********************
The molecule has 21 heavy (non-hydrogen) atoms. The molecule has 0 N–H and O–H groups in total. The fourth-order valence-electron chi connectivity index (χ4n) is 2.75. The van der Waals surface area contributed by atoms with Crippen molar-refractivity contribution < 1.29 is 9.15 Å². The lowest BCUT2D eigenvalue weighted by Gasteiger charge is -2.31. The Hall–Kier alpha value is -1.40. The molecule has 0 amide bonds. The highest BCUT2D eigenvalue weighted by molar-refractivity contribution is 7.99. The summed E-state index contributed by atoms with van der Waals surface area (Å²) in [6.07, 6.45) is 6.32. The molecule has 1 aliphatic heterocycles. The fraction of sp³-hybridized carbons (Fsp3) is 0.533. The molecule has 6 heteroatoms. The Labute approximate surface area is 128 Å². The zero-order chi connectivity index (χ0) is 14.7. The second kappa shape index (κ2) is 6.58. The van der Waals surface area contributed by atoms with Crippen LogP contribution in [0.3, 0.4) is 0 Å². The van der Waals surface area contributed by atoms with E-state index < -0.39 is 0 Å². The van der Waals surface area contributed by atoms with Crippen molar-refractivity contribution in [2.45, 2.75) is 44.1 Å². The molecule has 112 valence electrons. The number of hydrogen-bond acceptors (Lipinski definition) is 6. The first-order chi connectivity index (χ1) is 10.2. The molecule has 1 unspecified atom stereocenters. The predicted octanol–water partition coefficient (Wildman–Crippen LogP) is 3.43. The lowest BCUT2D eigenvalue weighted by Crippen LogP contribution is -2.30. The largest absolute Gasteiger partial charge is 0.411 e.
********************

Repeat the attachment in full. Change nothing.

The molecule has 21 heavy (non-hydrogen) atoms. The molecule has 0 N–H and O–H groups in total. The fourth-order valence-electron chi connectivity index (χ4n) is 2.75. The van der Waals surface area contributed by atoms with Crippen molar-refractivity contribution < 1.29 is 9.15 Å². The lowest BCUT2D eigenvalue weighted by Gasteiger charge is -2.31. The Hall–Kier alpha value is -1.40. The molecule has 0 amide bonds. The highest BCUT2D eigenvalue weighted by molar-refractivity contribution is 7.99. The summed E-state index contributed by atoms with van der Waals surface area (Å²) in [6.07, 6.45) is 6.32. The molecule has 1 aliphatic heterocycles. The fraction of sp³-hybridized carbons (Fsp3) is 0.533. The molecule has 6 heteroatoms. The Labute approximate surface area is 128 Å². The zero-order chi connectivity index (χ0) is 14.7. The second kappa shape index (κ2) is 6.58. The van der Waals surface area contributed by atoms with Crippen LogP contribution in [0.3, 0.4) is 0 Å². The van der Waals surface area contributed by atoms with E-state index < -0.39 is 0 Å². The van der Waals surface area contributed by atoms with Crippen molar-refractivity contribution in [2.45, 2.75) is 44.1 Å². The molecule has 112 valence electrons. The number of hydrogen-bond acceptors (Lipinski definition) is 6. The first-order chi connectivity index (χ1) is 10.2. The molecule has 1 unspecified atom stereocenters. The predicted octanol–water partition coefficient (Wildman–Crippen LogP) is 3.43. The lowest BCUT2D eigenvalue weighted by Crippen LogP contribution is -2.30. The largest absolute Gasteiger partial charge is 0.411 e.